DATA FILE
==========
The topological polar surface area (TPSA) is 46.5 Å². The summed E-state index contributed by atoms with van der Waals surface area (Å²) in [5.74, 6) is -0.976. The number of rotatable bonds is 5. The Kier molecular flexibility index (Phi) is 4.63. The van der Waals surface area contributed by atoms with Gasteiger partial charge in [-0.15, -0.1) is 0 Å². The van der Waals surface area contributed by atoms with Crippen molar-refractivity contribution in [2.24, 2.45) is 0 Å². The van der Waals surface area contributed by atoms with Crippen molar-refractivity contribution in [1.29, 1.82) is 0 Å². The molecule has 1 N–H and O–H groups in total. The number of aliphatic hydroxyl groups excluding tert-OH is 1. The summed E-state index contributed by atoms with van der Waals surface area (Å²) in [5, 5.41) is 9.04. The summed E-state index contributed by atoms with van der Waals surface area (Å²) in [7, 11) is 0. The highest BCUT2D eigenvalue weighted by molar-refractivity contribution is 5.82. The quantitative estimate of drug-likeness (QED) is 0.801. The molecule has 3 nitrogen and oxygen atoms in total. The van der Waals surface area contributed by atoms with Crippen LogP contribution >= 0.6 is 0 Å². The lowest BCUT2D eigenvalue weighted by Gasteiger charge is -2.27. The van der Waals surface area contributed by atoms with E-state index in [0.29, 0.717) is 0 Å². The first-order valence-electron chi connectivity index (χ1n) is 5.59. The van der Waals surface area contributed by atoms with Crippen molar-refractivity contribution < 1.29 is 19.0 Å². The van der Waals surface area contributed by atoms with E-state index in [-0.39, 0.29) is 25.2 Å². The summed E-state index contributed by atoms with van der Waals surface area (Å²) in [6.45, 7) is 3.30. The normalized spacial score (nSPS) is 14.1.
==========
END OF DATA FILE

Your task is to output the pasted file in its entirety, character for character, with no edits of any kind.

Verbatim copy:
The topological polar surface area (TPSA) is 46.5 Å². The summed E-state index contributed by atoms with van der Waals surface area (Å²) in [5.74, 6) is -0.976. The number of rotatable bonds is 5. The Kier molecular flexibility index (Phi) is 4.63. The van der Waals surface area contributed by atoms with Gasteiger partial charge in [-0.15, -0.1) is 0 Å². The van der Waals surface area contributed by atoms with Crippen molar-refractivity contribution in [2.24, 2.45) is 0 Å². The van der Waals surface area contributed by atoms with Crippen molar-refractivity contribution in [1.29, 1.82) is 0 Å². The molecule has 1 N–H and O–H groups in total. The number of aliphatic hydroxyl groups excluding tert-OH is 1. The summed E-state index contributed by atoms with van der Waals surface area (Å²) in [5, 5.41) is 9.04. The summed E-state index contributed by atoms with van der Waals surface area (Å²) in [7, 11) is 0. The highest BCUT2D eigenvalue weighted by molar-refractivity contribution is 5.82. The quantitative estimate of drug-likeness (QED) is 0.801. The molecule has 3 nitrogen and oxygen atoms in total. The van der Waals surface area contributed by atoms with Crippen LogP contribution >= 0.6 is 0 Å². The lowest BCUT2D eigenvalue weighted by Gasteiger charge is -2.27. The van der Waals surface area contributed by atoms with E-state index in [0.29, 0.717) is 0 Å². The first-order valence-electron chi connectivity index (χ1n) is 5.59. The van der Waals surface area contributed by atoms with Crippen molar-refractivity contribution < 1.29 is 19.0 Å². The van der Waals surface area contributed by atoms with E-state index in [-0.39, 0.29) is 25.2 Å². The summed E-state index contributed by atoms with van der Waals surface area (Å²) in [6.45, 7) is 3.30. The normalized spacial score (nSPS) is 14.1.